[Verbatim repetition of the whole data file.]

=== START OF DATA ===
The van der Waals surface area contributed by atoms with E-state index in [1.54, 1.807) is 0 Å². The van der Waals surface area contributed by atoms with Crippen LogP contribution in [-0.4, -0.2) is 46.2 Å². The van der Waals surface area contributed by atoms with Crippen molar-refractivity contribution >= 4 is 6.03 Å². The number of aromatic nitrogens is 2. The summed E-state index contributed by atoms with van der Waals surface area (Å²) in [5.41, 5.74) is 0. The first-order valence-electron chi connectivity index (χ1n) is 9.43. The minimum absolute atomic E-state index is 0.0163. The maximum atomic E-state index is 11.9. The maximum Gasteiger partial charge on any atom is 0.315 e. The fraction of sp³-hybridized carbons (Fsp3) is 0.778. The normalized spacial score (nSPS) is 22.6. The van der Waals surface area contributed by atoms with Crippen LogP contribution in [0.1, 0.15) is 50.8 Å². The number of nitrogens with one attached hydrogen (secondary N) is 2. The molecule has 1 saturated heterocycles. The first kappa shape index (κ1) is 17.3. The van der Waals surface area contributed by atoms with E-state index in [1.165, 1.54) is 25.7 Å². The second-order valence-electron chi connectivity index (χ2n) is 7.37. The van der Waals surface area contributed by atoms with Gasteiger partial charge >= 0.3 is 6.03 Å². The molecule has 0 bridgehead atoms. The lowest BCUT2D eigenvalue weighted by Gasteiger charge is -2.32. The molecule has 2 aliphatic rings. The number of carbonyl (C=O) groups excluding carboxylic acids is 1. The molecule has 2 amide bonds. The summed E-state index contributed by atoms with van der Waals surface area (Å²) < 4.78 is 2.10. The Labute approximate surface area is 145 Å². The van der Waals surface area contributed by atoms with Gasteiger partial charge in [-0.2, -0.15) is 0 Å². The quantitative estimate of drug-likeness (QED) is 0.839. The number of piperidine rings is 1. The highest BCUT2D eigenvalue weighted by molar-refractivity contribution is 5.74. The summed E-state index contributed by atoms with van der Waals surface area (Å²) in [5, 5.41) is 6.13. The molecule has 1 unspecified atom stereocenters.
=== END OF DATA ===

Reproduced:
The van der Waals surface area contributed by atoms with E-state index in [1.54, 1.807) is 0 Å². The van der Waals surface area contributed by atoms with Crippen LogP contribution in [-0.4, -0.2) is 46.2 Å². The van der Waals surface area contributed by atoms with Crippen molar-refractivity contribution >= 4 is 6.03 Å². The number of aromatic nitrogens is 2. The summed E-state index contributed by atoms with van der Waals surface area (Å²) in [5.41, 5.74) is 0. The first-order valence-electron chi connectivity index (χ1n) is 9.43. The minimum absolute atomic E-state index is 0.0163. The maximum atomic E-state index is 11.9. The maximum Gasteiger partial charge on any atom is 0.315 e. The fraction of sp³-hybridized carbons (Fsp3) is 0.778. The normalized spacial score (nSPS) is 22.6. The van der Waals surface area contributed by atoms with Crippen LogP contribution in [0.1, 0.15) is 50.8 Å². The number of nitrogens with one attached hydrogen (secondary N) is 2. The molecule has 1 saturated heterocycles. The first kappa shape index (κ1) is 17.3. The van der Waals surface area contributed by atoms with E-state index in [1.165, 1.54) is 25.7 Å². The second-order valence-electron chi connectivity index (χ2n) is 7.37. The van der Waals surface area contributed by atoms with Gasteiger partial charge >= 0.3 is 6.03 Å². The molecule has 0 bridgehead atoms. The lowest BCUT2D eigenvalue weighted by Gasteiger charge is -2.32. The molecule has 2 aliphatic rings. The number of carbonyl (C=O) groups excluding carboxylic acids is 1. The molecule has 2 amide bonds. The summed E-state index contributed by atoms with van der Waals surface area (Å²) < 4.78 is 2.10. The Labute approximate surface area is 145 Å². The van der Waals surface area contributed by atoms with Gasteiger partial charge in [-0.2, -0.15) is 0 Å². The quantitative estimate of drug-likeness (QED) is 0.839. The number of piperidine rings is 1. The highest BCUT2D eigenvalue weighted by molar-refractivity contribution is 5.74. The summed E-state index contributed by atoms with van der Waals surface area (Å²) in [5, 5.41) is 6.13. The molecule has 1 unspecified atom stereocenters.